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Selection of non-apoptotic, DNA intact spermatozoa: an approach to improve sperm fertilization potential

25 March 2009

PhD ceremony: T. Said Mahmoud, 14.45 uur, Academiegebouw, Broerstraat 5, Groningen

Thesis: Selection of non-apoptotic, DNA intact spermatozoa: an approach to improve sperm fertilization potential

Promotor(s): prof. J.A. Land

Faculty: Medical Sciences

 

The impact of seminal reactive oxygen species (ROS), sperm DNA damage and apoptosis on male infertility remains to be fully elucidated. There appears to be a need to develop new sperm preparation techniques that consider these molecular pathways and subsequently may improve outcomes of assisted reproductive techniques (ART). The specific aims of our research were to: 1) examine the role of some sperm morphological attributes in the occurrence of ROS-mediated DNA damage; 2) test the hypothesis of using the magnetic activated cell sorting (MACS) as a sperm preparation method that excludes apoptotic sperm; 3) examine the extent of improvement in sperm parameters following MACS; and 4) identify the MACS protocol limitations and which ART procedures would benefit the most from its application.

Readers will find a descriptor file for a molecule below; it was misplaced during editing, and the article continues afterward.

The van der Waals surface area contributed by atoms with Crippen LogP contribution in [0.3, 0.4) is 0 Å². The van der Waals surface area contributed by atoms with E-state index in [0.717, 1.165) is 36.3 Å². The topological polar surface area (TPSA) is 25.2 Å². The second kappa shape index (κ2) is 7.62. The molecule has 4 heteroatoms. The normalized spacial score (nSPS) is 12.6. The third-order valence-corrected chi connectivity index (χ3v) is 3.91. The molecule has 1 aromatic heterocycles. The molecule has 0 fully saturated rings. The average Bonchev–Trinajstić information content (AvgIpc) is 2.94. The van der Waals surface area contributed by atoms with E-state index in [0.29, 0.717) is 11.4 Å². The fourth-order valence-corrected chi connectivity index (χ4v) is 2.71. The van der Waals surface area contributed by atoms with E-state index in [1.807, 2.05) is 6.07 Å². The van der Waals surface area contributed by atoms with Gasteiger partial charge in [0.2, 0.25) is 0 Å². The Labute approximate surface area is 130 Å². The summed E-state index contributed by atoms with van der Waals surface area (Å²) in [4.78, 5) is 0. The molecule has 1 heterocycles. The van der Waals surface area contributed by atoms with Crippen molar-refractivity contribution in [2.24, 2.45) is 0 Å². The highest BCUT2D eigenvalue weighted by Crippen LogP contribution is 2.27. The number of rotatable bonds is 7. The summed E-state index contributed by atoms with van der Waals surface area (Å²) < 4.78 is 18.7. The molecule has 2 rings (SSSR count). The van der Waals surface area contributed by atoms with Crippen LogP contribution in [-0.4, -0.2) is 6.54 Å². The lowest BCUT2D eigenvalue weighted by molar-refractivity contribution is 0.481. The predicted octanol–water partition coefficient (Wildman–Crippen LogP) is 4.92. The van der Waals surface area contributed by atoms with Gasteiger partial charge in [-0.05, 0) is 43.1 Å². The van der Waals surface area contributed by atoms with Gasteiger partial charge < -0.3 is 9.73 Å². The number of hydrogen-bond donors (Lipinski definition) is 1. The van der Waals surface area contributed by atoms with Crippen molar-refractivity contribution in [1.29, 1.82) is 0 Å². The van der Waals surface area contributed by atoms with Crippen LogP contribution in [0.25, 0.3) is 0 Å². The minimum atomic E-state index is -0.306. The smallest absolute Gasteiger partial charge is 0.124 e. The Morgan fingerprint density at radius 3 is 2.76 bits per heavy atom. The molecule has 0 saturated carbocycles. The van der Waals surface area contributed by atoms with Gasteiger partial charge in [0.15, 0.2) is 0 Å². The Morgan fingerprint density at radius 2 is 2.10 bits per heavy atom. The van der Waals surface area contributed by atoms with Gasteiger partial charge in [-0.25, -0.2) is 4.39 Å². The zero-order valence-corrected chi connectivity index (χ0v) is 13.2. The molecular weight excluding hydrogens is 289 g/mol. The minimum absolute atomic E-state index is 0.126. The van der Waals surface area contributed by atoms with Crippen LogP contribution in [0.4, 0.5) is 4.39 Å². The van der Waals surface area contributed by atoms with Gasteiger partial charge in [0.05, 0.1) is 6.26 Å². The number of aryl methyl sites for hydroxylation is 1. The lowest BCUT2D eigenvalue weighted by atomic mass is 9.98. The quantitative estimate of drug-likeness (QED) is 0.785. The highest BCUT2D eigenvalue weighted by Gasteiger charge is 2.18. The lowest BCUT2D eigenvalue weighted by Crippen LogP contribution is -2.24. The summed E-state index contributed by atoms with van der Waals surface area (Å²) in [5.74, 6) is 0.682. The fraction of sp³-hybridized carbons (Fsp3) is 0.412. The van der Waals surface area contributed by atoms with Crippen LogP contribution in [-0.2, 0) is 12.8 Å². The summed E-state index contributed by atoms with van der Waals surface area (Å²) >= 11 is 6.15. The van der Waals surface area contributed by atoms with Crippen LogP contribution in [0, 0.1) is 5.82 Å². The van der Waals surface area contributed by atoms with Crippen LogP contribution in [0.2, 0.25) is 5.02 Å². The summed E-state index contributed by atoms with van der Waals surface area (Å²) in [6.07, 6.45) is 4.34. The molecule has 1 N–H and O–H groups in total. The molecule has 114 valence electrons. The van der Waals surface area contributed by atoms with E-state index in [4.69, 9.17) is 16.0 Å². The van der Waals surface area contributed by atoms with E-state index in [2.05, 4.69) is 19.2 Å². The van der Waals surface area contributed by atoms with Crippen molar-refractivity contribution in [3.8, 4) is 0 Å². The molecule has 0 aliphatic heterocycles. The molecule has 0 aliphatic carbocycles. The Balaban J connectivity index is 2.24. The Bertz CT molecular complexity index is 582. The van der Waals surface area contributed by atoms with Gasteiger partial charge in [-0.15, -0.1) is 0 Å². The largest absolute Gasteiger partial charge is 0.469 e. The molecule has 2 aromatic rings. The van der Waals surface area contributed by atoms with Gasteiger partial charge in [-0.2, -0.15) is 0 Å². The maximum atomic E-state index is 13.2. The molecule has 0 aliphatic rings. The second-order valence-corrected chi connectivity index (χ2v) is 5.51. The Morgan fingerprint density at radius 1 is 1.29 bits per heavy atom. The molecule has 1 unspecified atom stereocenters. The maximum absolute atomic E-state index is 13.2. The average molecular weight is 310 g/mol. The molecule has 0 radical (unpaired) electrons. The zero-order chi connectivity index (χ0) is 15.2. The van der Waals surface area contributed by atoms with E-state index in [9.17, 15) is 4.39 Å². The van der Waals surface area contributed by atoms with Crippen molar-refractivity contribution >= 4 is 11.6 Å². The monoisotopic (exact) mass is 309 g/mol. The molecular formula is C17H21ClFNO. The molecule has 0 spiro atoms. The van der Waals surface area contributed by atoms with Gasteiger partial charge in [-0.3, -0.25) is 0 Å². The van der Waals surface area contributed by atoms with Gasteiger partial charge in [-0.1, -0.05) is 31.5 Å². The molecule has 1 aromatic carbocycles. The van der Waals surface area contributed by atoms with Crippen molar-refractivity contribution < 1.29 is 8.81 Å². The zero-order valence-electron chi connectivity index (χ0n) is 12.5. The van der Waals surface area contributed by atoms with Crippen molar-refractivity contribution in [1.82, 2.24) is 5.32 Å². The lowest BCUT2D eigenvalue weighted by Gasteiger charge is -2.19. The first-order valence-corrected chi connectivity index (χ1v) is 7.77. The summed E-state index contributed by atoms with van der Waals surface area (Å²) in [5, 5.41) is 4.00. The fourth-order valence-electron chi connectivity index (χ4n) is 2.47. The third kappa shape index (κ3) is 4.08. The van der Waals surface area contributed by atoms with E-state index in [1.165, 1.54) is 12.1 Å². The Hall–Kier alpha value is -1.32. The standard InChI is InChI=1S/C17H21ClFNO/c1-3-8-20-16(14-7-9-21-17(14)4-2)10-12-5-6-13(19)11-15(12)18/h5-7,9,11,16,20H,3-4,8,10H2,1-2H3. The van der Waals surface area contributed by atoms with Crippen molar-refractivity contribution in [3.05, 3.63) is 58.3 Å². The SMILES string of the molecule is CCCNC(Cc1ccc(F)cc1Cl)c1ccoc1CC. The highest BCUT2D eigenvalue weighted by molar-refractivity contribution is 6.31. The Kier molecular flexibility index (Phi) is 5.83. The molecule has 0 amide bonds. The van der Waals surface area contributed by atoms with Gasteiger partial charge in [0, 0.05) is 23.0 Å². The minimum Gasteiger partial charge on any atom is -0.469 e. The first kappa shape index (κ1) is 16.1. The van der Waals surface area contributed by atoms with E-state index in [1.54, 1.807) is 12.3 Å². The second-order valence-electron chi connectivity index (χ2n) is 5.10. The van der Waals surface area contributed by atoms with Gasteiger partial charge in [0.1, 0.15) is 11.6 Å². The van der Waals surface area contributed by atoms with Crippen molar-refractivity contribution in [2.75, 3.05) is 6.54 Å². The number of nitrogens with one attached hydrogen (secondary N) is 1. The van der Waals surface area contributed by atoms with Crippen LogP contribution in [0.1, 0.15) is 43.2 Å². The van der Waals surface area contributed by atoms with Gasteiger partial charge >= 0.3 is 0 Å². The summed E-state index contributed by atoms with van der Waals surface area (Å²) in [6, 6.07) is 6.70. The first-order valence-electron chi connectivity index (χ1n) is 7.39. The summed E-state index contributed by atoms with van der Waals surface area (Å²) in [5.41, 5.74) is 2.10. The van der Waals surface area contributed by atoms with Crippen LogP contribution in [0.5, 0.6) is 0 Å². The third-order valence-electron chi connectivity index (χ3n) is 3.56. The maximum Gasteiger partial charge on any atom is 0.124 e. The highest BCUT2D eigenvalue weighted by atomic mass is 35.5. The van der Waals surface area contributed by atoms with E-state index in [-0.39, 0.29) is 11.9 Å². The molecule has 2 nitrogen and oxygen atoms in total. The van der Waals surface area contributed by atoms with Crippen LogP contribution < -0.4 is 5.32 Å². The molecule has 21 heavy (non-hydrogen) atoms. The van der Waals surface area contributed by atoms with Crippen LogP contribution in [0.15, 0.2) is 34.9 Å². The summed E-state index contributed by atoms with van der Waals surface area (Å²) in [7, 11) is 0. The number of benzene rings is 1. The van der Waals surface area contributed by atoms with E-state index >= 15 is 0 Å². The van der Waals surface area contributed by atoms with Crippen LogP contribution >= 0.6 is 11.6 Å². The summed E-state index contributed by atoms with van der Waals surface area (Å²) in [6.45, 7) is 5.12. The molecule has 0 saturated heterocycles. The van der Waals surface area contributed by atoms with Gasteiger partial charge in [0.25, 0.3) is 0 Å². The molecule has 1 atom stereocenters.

Based on our findings, we conclude that: 1) a rise in sperm DNA damage should be expected in
conjunction with immature spermatozoa due to NADPH-mediated increase in ROS; 2) MACS could be considered as a feasible sorting system for the separation of non-apoptotic spermatozoa; 3) the implementation of MACS yields a sperm population characterized by higher motility, viability, to more normal morphology and reduced DNA fragmentation; and 4) separated non-apoptotic spermatozoa display higher tolerance to cryopreservation and potentially better fertilization capacity as documented by higher hamster oocyte penetration. Thus, the use of MACS may significantly enhance the outcome of intrauterine insemination or in vitro fertilization where the sperm DNA integrity is expected to play a significant role in determining success rates.

 

Last modified:15 September 2017 3.39 p.m.
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